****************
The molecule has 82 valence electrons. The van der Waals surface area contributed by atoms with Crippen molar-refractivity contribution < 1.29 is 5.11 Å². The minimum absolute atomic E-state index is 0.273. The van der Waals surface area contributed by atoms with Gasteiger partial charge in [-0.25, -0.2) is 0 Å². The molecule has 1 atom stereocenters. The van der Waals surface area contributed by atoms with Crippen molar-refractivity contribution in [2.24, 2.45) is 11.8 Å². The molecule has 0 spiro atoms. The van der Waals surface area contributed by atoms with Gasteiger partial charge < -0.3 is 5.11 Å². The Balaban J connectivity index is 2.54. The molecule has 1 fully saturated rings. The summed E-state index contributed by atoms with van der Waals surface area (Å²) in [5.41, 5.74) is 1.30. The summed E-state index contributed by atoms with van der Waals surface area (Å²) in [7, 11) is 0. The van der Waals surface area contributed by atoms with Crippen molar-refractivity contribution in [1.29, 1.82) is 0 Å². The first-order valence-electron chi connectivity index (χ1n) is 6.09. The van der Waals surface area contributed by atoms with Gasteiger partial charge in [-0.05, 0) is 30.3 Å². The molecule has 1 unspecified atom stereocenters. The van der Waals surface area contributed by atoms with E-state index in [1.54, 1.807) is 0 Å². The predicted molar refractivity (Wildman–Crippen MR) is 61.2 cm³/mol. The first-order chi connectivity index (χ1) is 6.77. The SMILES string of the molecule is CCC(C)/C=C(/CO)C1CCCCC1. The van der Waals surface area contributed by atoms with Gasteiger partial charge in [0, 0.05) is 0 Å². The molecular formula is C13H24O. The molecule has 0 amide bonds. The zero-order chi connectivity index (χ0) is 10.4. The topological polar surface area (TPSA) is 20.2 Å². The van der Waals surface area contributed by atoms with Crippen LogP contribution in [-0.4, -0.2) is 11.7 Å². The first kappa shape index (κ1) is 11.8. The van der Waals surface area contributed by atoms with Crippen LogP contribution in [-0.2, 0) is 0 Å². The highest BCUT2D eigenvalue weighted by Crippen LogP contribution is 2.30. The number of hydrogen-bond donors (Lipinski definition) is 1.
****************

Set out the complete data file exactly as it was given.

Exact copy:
The molecule has 82 valence electrons. The van der Waals surface area contributed by atoms with Crippen molar-refractivity contribution < 1.29 is 5.11 Å². The minimum absolute atomic E-state index is 0.273. The van der Waals surface area contributed by atoms with Gasteiger partial charge in [-0.25, -0.2) is 0 Å². The molecule has 1 atom stereocenters. The van der Waals surface area contributed by atoms with Crippen molar-refractivity contribution in [2.24, 2.45) is 11.8 Å². The molecule has 0 spiro atoms. The van der Waals surface area contributed by atoms with Gasteiger partial charge < -0.3 is 5.11 Å². The Balaban J connectivity index is 2.54. The molecule has 1 fully saturated rings. The summed E-state index contributed by atoms with van der Waals surface area (Å²) in [5.41, 5.74) is 1.30. The summed E-state index contributed by atoms with van der Waals surface area (Å²) in [7, 11) is 0. The van der Waals surface area contributed by atoms with Crippen molar-refractivity contribution in [1.29, 1.82) is 0 Å². The first-order valence-electron chi connectivity index (χ1n) is 6.09. The van der Waals surface area contributed by atoms with Gasteiger partial charge in [-0.05, 0) is 30.3 Å². The molecule has 1 unspecified atom stereocenters. The van der Waals surface area contributed by atoms with E-state index in [1.54, 1.807) is 0 Å². The predicted molar refractivity (Wildman–Crippen MR) is 61.2 cm³/mol. The first-order chi connectivity index (χ1) is 6.77. The SMILES string of the molecule is CCC(C)/C=C(/CO)C1CCCCC1. The van der Waals surface area contributed by atoms with Gasteiger partial charge in [0, 0.05) is 0 Å². The molecular formula is C13H24O. The molecule has 0 amide bonds. The zero-order chi connectivity index (χ0) is 10.4. The topological polar surface area (TPSA) is 20.2 Å². The van der Waals surface area contributed by atoms with Crippen LogP contribution in [-0.4, -0.2) is 11.7 Å². The first kappa shape index (κ1) is 11.8. The van der Waals surface area contributed by atoms with Crippen LogP contribution in [-0.2, 0) is 0 Å². The highest BCUT2D eigenvalue weighted by Crippen LogP contribution is 2.30. The number of hydrogen-bond donors (Lipinski definition) is 1.